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Holy Tears for Holy Week

This weeks blogs are based around the hymn Drop, Drop Slow Tears. The words and a music setting by Orlando Gibbons are linked.


Before Christmas one of my daughters started a big conversation on her TikTok page about what was a reasonable cost for “stocking stuffer” gifts. Most of her followers were pretty certain stockings were for socks and gum, a few were into high end beauty products which, in our house, count as “main gifts”.


It was fascinating to see the difference in perspective on what counted as “expensive”. There was real anger in some of the posts as people expressed that the cost of a “stocking stuffer” for some was more than the cost of a weeks groceries for a family for others.


Today is Monday in Holy Week. The Gospel reading is the story in John's Gospel where a woman anoints Jesus feet with really, really expensive oil. No one would have thought it was cheap and just like the TikTokers there was outrage that it was being poured out extravagantly. 


We don’t know much about this woman. Whoever she was, she had enough money to purchase something very expensive. If we think of this woman in terms of Rodeo Drive and Walmart sale rack it changes the story. Prada not patched rags. A woman with choice, not a desperate outcast.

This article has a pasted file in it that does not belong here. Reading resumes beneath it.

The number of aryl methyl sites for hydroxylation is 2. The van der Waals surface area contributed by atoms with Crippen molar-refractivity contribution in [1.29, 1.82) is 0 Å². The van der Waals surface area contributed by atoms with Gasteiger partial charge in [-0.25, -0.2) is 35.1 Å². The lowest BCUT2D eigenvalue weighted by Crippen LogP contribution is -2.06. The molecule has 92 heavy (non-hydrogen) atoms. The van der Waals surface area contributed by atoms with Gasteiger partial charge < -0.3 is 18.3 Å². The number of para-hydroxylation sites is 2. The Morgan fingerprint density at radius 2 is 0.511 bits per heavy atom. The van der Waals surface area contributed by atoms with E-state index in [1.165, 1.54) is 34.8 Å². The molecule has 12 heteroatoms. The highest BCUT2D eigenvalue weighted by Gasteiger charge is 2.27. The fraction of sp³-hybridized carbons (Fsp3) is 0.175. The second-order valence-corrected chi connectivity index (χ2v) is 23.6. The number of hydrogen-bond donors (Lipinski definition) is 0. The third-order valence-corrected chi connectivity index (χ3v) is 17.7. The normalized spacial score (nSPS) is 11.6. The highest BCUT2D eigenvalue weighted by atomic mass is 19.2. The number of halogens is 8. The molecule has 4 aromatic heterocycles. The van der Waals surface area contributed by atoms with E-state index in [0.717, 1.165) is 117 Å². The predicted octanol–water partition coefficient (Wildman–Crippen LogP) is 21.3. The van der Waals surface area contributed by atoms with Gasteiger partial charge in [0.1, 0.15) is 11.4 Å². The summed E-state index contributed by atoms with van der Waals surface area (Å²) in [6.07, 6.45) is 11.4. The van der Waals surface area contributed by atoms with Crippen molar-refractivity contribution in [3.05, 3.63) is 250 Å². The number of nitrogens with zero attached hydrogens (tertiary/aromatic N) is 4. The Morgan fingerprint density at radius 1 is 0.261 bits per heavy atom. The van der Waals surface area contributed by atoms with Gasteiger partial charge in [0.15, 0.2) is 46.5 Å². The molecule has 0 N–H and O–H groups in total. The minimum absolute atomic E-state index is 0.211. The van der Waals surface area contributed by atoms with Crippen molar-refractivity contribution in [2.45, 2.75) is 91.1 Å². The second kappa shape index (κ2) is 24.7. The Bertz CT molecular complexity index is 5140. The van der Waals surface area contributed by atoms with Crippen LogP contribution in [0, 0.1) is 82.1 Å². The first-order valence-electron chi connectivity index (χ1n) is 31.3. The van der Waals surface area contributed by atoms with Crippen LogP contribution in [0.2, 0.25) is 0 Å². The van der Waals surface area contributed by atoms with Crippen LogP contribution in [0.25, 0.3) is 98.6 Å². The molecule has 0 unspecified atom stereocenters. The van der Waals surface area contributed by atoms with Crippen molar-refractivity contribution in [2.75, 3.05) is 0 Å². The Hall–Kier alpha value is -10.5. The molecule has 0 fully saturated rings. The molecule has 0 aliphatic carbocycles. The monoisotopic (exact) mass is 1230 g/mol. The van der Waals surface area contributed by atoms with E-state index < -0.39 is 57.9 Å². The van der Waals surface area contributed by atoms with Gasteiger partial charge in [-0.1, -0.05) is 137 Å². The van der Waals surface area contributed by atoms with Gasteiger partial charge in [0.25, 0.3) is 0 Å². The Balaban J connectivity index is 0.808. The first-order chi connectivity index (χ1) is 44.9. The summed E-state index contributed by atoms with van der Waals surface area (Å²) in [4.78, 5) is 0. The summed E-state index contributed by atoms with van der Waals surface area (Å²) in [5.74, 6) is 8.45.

The hymn talks about our tears washing the feet of Jesus. The woman anoints His feet with this oil. Later in the week we will see Jesus washing the feet of the Disciples and commanding them to do the same for others. Jesus washing the disciples’ feet is not a small thing. It is an act of total self-giving. It is the continuation and explanation of an action which began in his birth and ends in his death. The woman would have known how huge her gift was and she was choosing to give it. 


Tears are not something which most of us give easily. We might find them a sign of weakness. Crying in public is often seen as a sign of failure. I even have people who say to me that  they don't come to church “in case they cry” after a tough time. They feel too proud to be seen broken. Yet, this woman allowed herself to break, to bend low, to fall at Jesus' feet. This week is a week of brokeness, a week of tears.


It is a time when we bring ourselves to God from the depths of who we are as God expounds in action the depths of who God is. Our tears are a symbol of the part of us we often hide, even try to hide from God. The story of Holy Week lays everything bare. We can choose to bathe Jesus' feet in a costly way, or not. We can allow Jesus to wash us through and through, or not. We can play it safe or risk allowing this huge love in to overwhelm us and make us new.


There is no rule that you have to cry this week. But if you do, honor that and offer that as part of who God makes you. This is a week of deep living and daring giving. Gifts of great price. Actions of great love. The depths of who we are is what we offer to Christ and, in turn, Christ transforms and asks us to offer to the world. 


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